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Hi, this may sound like a dumb question but I can't find exact answers online and am still confused, so I am hoping you guys can help me.

My new pup came with AKC registration papers for me to fill out and send in if I want to register him for life, however, I don't fully understand the purpose of me registering him. I have no plans to show my dog, do agility events, or breed my dog at all. I am hovering over the idea of doing therapy dog training in the future, but that's not certain - just a thought. So, do I have to register him with AKC, or is it purely for showing and breeding purposes in a way? I don't really want to spend like $50+ on something I have no use for. He is also already registered for a microchip company, so the AKC Reunite is no use to me either.

Sorry for a dumb question. I am just trying to fully understand AKC. Thank you in advance for the help! :grin2:
 

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I’m in the same boat as you. I got Aidan back in July and haven’t registered due to the same reasons you’re having. I’m not planning on showing or breeding, so unless there’s some other reason for doing it that I’m unaware of I’ll not spend the $$. He’s also microchipped and we registered with PetLink because my vet recommended them.
 

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Kate
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It's not $50.

It's more like $30-35?

No. You don't have to register your dog.

Then again, the sooner you register - the cheaper it is. Waiting until the dog is older, it DOES cost more.

It's not about showing or breeding.

You cannot show or breed a dog with limited registration. Unless you mean obedience or agility or even just getting a CGC with your dog. But those are things you get into when the dog is older (ie, when registering late would cost you like $60+).

Registering a dog with AKC - it basically is more of a pride thing. Taking pride in owning a purebred dog. And taking pride in participating even that small little bit - which is just registering your dog - which allows people to find your dog in the AKC database.

At any rate.

Have seen people quibbling about spending $30 on AKC registration. But they buy $20+ stuffy toys (that will quickly get destroyed by the dog) and they spend way too much money on leashes, collars, etc.
 

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Rukie is registered because his breeder did it. I probably would have sent his in because we are trying for CGC. I never sent in the registration for my last girl and I never regretted it.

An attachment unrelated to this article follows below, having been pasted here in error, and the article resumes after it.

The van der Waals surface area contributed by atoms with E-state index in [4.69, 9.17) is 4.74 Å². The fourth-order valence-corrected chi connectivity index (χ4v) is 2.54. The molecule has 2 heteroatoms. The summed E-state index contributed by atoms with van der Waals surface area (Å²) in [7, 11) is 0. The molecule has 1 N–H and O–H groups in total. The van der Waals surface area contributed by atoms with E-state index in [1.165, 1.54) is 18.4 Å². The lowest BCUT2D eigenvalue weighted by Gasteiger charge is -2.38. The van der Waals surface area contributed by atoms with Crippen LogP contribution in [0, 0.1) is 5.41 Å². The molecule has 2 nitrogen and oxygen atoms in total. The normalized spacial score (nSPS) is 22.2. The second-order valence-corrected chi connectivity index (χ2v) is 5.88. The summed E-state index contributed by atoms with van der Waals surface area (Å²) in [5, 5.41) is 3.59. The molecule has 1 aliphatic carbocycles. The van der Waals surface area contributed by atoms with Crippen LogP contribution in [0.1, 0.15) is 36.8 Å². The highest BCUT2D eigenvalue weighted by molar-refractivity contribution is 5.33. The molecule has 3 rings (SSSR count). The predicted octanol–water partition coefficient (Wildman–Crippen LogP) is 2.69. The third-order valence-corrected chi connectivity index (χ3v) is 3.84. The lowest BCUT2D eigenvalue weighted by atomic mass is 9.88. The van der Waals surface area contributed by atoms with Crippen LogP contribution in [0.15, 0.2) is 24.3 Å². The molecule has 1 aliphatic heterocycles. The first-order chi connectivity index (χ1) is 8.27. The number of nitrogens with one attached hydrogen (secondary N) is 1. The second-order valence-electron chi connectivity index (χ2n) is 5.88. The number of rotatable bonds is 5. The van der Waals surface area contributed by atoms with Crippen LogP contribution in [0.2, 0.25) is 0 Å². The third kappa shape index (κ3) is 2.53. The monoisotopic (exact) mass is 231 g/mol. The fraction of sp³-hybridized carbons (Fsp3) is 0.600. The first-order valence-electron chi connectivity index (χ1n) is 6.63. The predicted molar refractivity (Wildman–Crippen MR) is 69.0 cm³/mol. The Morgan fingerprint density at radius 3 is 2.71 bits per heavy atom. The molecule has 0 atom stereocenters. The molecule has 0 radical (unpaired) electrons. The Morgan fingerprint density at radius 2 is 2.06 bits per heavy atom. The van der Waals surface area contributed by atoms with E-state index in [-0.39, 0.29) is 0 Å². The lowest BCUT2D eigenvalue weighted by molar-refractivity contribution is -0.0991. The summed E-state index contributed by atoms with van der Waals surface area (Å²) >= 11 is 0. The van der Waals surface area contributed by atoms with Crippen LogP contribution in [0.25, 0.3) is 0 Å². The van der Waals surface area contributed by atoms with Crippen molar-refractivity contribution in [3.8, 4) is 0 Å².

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Megora, I don’t mind spending the money if it’s something that I need to do. I didn’t think of the ability to find dogs on AKC. I’d love to find his siblings and for them to be able to find me, so in that case I’ll probably register him. I didn’t really research the benefits. Before Aidan we had 2 chocolate labs which we registered, but we never did anything with the AKC papers. That was long ago, 25 yrs, and so I didn’t research anything online back then.
 

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We registered Luna because we wanted to give her a long silly official name. If she had been from prestigious lines I would've given her a serious name but she wasn't so we gave her an appropriately sweet and silly registered name.
 

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Your registration fees allow AKC (a not-for-profit) to continue to advance the cause of purebred dogs, political advocacy to retain the right to have animals in our lives, inspect kennels for welfare compliance, research dog diseases, etc. For me that is more than enough to register but I also gain the benefit of becoming eligible to have my dog’s accomplishments recorded. They will record therapy work should you ever decide to go that route.
 

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My girl was never registered, and I regret it immensely. Back then I never thought I would want to do sports, get a CGC, or care about learning more about her lines. Now I want to get into Nosework, get a CGC, and most importantly, I want to know about her parents and what titles they had (if any) and what health tests were done. I don’t have that option anymore. I can get a PAL registration for her, but I don’t have a huge motivation to since Brooklyn is perfectly happy being a lazy pet anyway.
 

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I’m in the same boat as you. I got Aidan back in July and haven’t registered due to the same reasons you’re having. I’m not planning on showing or breeding, so unless there’s some other reason for doing it that I’m unaware of I’ll not spend the $$. He’s also microchipped and we registered with PetLink because my vet recommended them.

In OUR cases (purely pets)..imo AKC is a waste of $$. I also have all of my dogs chipped and none are registered, although I was sent papers by their respective breeders (not professional breeders). I own 2 purebreds (Aussie and Golden)and one Heinz variety dog + a 4th with no history (14 yr old Border Collie rescued at 5).



Since AKC frowns on mixed breeds..I won't support them.:wink2:
 

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In OUR cases (purely pets)..imo AKC is a waste of $$. I also have all of my dogs chipped and none are registered, although I was sent papers by their respective breeders (not professional breeders). I own 2 purebreds (Aussie and Golden)and one Heinz variety dog + a 4th with no history (14 yr old Border Collie rescued at 5).



Since AKC frowns on mixed breeds..I won't support them.:wink2:
Since AKC is a registry for purebred dogs, other than via the PAL /ilp programs (so those mixed breeds can compete in performance) of course it frowns on mixed breeds. We can't have 'everyone's equal' in everything... If I were in the the business of registering only swimmers who can do a 200IM, would one imagine the 50 Free swimmers should be supported in my registry? No. Everything's not for everyone. Everyone is not equal in all areas.
 

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Here's a reason that you may have never thought of. I had a Golden 30 years ago that was everything I could ask for. He was the complete package. I got him when I was 17 years old. He lived to be over 15. I long ago got rid of every file I had on him. As I've aged and gotten smarter I realized how special he really was. I registered him 30 years ago. I was 17, I knew NOTHING, but I recently contacted AKC and was able within a matter of minutes to access his breeding. Turns out he was an Amberac dog, makes sense why I loved him so much. The fact that Amberac is still carried in some lines is interesting to me.